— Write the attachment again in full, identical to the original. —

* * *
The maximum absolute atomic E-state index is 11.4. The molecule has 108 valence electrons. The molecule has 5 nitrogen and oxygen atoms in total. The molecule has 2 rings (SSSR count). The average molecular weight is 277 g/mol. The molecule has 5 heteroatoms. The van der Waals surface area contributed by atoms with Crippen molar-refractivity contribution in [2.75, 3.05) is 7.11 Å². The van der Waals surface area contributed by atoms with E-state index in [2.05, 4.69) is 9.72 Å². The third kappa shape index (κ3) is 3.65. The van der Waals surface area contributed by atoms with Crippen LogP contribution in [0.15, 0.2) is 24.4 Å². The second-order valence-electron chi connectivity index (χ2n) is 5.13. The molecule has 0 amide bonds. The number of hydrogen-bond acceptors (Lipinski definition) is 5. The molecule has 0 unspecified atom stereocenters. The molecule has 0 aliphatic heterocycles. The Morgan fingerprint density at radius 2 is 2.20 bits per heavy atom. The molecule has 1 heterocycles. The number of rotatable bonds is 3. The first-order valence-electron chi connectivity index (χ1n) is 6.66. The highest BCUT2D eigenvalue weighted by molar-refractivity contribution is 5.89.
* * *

The maximum absolute atomic E-state index is 11.4. The molecule has 108 valence electrons. The molecule has 5 nitrogen and oxygen atoms in total. The molecule has 2 rings (SSSR count). The average molecular weight is 277 g/mol. The molecule has 5 heteroatoms. The van der Waals surface area contributed by atoms with Crippen molar-refractivity contribution in [2.75, 3.05) is 7.11 Å². The van der Waals surface area contributed by atoms with E-state index in [2.05, 4.69) is 9.72 Å². The third kappa shape index (κ3) is 3.65. The van der Waals surface area contributed by atoms with Crippen LogP contribution in [0.15, 0.2) is 24.4 Å². The second-order valence-electron chi connectivity index (χ2n) is 5.13. The molecule has 0 amide bonds. The number of hydrogen-bond acceptors (Lipinski definition) is 5. The molecule has 0 unspecified atom stereocenters. The molecule has 0 aliphatic heterocycles. The Morgan fingerprint density at radius 2 is 2.20 bits per heavy atom. The molecule has 1 heterocycles. The number of rotatable bonds is 3. The first-order valence-electron chi connectivity index (χ1n) is 6.66. The highest BCUT2D eigenvalue weighted by molar-refractivity contribution is 5.89.